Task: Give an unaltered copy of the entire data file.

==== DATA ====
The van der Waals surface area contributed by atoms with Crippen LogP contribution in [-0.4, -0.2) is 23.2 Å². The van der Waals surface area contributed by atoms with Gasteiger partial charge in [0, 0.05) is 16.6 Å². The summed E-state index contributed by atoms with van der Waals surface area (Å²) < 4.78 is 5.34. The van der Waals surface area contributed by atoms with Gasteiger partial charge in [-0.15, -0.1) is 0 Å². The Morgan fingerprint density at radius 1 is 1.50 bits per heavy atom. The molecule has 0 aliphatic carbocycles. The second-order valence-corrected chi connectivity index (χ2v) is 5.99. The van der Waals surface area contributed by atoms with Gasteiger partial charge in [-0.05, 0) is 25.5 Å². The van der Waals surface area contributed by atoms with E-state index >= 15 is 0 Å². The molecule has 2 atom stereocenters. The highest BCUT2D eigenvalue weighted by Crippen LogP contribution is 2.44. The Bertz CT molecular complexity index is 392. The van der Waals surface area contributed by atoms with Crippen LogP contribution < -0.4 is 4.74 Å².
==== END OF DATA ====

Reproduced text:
The van der Waals surface area contributed by atoms with Crippen LogP contribution in [-0.4, -0.2) is 23.2 Å². The van der Waals surface area contributed by atoms with Gasteiger partial charge in [0, 0.05) is 16.6 Å². The summed E-state index contributed by atoms with van der Waals surface area (Å²) < 4.78 is 5.34. The van der Waals surface area contributed by atoms with Gasteiger partial charge in [-0.15, -0.1) is 0 Å². The Morgan fingerprint density at radius 1 is 1.50 bits per heavy atom. The molecule has 0 aliphatic carbocycles. The second-order valence-corrected chi connectivity index (χ2v) is 5.99. The van der Waals surface area contributed by atoms with Gasteiger partial charge in [-0.05, 0) is 25.5 Å². The van der Waals surface area contributed by atoms with E-state index >= 15 is 0 Å². The molecule has 2 atom stereocenters. The highest BCUT2D eigenvalue weighted by Crippen LogP contribution is 2.44. The Bertz CT molecular complexity index is 392. The van der Waals surface area contributed by atoms with Crippen LogP contribution < -0.4 is 4.74 Å².